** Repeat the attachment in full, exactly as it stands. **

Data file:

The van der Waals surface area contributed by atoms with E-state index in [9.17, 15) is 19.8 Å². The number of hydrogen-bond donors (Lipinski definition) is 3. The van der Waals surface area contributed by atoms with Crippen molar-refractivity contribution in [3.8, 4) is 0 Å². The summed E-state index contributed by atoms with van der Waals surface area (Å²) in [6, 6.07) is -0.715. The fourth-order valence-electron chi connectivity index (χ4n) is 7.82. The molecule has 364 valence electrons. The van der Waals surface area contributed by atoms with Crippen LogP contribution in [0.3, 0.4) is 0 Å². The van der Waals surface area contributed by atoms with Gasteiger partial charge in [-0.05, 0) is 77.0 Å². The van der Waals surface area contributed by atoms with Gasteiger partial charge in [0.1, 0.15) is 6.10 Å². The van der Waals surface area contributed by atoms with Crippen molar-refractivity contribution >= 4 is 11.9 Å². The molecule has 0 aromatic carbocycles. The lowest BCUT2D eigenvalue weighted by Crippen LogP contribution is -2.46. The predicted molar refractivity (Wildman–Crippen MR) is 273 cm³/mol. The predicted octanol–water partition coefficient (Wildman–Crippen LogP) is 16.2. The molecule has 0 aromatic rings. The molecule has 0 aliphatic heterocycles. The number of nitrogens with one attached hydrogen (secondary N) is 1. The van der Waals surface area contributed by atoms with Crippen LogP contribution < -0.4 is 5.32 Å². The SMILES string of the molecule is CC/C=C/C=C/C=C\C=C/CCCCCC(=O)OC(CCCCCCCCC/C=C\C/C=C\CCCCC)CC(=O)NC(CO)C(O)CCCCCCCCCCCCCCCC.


The van der Waals surface area contributed by atoms with E-state index in [9.17, 15) is 19.8 Å². The number of hydrogen-bond donors (Lipinski definition) is 3. The van der Waals surface area contributed by atoms with Crippen molar-refractivity contribution in [3.8, 4) is 0 Å². The summed E-state index contributed by atoms with van der Waals surface area (Å²) in [6, 6.07) is -0.715. The fourth-order valence-electron chi connectivity index (χ4n) is 7.82. The molecule has 364 valence electrons. The van der Waals surface area contributed by atoms with Crippen LogP contribution in [0.3, 0.4) is 0 Å². The van der Waals surface area contributed by atoms with Gasteiger partial charge in [-0.05, 0) is 77.0 Å². The van der Waals surface area contributed by atoms with Gasteiger partial charge in [0.1, 0.15) is 6.10 Å². The van der Waals surface area contributed by atoms with Crippen molar-refractivity contribution >= 4 is 11.9 Å². The molecule has 0 aromatic carbocycles. The lowest BCUT2D eigenvalue weighted by Crippen LogP contribution is -2.46. The predicted molar refractivity (Wildman–Crippen MR) is 273 cm³/mol. The predicted octanol–water partition coefficient (Wildman–Crippen LogP) is 16.2. The molecule has 0 aromatic rings. The molecule has 0 aliphatic heterocycles. The number of nitrogens with one attached hydrogen (secondary N) is 1. The van der Waals surface area contributed by atoms with Crippen LogP contribution < -0.4 is 5.32 Å². The SMILES string of the molecule is CC/C=C/C=C/C=C\C=C/CCCCCC(=O)OC(CCCCCCCCC/C=C\C/C=C\CCCCC)CC(=O)NC(CO)C(O)CCCCCCCCCCCCCCCC.